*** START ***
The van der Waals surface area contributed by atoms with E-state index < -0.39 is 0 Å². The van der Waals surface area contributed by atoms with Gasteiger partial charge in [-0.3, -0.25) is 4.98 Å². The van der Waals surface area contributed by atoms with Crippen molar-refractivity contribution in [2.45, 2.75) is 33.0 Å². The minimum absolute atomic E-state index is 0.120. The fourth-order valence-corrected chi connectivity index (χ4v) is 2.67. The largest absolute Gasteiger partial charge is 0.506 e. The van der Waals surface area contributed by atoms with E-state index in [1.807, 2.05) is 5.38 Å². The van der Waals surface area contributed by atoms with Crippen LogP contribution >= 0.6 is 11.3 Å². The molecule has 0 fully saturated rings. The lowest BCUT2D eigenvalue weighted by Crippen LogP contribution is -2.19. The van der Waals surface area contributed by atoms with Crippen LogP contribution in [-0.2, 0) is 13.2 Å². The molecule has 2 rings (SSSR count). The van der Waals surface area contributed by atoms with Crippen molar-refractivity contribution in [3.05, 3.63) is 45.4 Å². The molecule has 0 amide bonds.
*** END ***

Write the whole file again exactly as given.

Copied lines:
The van der Waals surface area contributed by atoms with E-state index < -0.39 is 0 Å². The van der Waals surface area contributed by atoms with Gasteiger partial charge in [-0.3, -0.25) is 4.98 Å². The van der Waals surface area contributed by atoms with Crippen molar-refractivity contribution in [2.45, 2.75) is 33.0 Å². The minimum absolute atomic E-state index is 0.120. The fourth-order valence-corrected chi connectivity index (χ4v) is 2.67. The largest absolute Gasteiger partial charge is 0.506 e. The van der Waals surface area contributed by atoms with E-state index in [1.807, 2.05) is 5.38 Å². The van der Waals surface area contributed by atoms with Crippen LogP contribution >= 0.6 is 11.3 Å². The molecule has 0 fully saturated rings. The lowest BCUT2D eigenvalue weighted by Crippen LogP contribution is -2.19. The van der Waals surface area contributed by atoms with Crippen LogP contribution in [-0.2, 0) is 13.2 Å². The molecule has 2 rings (SSSR count). The van der Waals surface area contributed by atoms with Crippen molar-refractivity contribution in [3.05, 3.63) is 45.4 Å². The molecule has 0 amide bonds.